Doctor of Philosophy (PhD)


Communication Studies

Document Type



Although interest in exorcism has spiked in real world and fictional filmic contexts, scholars have yet to fully identify the exorcism film as a subgenre of the horror film. Following Anne Rothe’s (2011) argument that representation of trauma in popular culture may function like “a discursive knot in contemporary culture due to its vast associative powers of generating interactions between disparate ideas” (p. 4), this study recognizes exorcism as a discursive knot that deserves further attention. Utilizing a case study approach, this dissertation focuses on three exorcism films: The Exorcism of Emily Rose (2005), The Last Exorcism (2010), and The Conjuring (2013). Results concluded that although filmmakers utilize a distinct formula of narrative stages and signature characters to represent contemporary exorcism, such elements were negotiated through each film’s construction. Additionally, this study utilizes Lowenstein’s (2010) concept of “spectacle horror” to highlight dynamic elements of the exorcism film including: bodily contortions, film-viewer relationships, and intertextuality. Based on the analysis, gender stands as a significant theme in the exorcism film’s content and in conceptualizing its constitution. Exorcism films portray women as inescapably connected to men, but rebellious performances of possession provide liberatory possibilities for new symbolic orders. This study also indicates that representation of exorcism itself is gendered and draws attention to the distinct strategies characters utilize. Finally, this dissertation finds the mother-daughter relationship as a crucial site of stability (and horror) in the exorcism film.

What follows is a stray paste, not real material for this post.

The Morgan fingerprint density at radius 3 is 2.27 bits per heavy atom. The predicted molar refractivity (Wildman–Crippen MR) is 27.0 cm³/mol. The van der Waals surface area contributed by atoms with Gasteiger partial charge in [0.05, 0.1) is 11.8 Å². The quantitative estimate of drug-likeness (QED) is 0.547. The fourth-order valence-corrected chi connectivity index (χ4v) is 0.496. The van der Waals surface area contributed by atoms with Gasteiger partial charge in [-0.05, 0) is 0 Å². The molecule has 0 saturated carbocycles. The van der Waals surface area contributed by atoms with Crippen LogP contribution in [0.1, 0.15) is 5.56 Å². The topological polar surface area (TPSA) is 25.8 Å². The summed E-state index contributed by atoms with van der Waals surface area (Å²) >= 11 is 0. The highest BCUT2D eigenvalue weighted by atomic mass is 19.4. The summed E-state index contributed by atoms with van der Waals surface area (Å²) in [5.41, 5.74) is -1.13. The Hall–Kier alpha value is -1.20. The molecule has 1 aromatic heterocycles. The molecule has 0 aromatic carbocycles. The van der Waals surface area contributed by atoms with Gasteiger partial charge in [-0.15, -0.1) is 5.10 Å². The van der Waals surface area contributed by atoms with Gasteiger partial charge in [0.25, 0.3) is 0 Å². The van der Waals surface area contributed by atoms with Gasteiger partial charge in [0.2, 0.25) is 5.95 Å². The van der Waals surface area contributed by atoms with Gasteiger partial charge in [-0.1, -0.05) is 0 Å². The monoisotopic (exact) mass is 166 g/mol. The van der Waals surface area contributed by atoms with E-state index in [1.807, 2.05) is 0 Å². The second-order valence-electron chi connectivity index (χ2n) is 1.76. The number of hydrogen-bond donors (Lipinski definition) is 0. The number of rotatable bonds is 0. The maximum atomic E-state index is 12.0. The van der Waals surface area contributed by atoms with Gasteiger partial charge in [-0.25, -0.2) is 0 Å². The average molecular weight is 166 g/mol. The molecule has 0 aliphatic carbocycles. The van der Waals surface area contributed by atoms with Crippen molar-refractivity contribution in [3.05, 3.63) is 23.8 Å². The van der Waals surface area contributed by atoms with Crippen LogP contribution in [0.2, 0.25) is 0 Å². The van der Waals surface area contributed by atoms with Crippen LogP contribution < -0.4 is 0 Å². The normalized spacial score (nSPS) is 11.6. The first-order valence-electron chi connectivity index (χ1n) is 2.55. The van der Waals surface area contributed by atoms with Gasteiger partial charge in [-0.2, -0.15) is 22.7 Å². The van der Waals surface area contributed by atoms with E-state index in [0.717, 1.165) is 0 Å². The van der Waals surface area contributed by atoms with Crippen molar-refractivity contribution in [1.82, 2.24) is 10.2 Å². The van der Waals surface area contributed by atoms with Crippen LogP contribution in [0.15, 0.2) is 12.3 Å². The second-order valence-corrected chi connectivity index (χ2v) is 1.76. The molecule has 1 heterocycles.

Document Availability at the Time of Submission

Release the entire work immediately for access worldwide.

Committee Chair

Shaffer, Tracy Stephenson



Included in

Communication Commons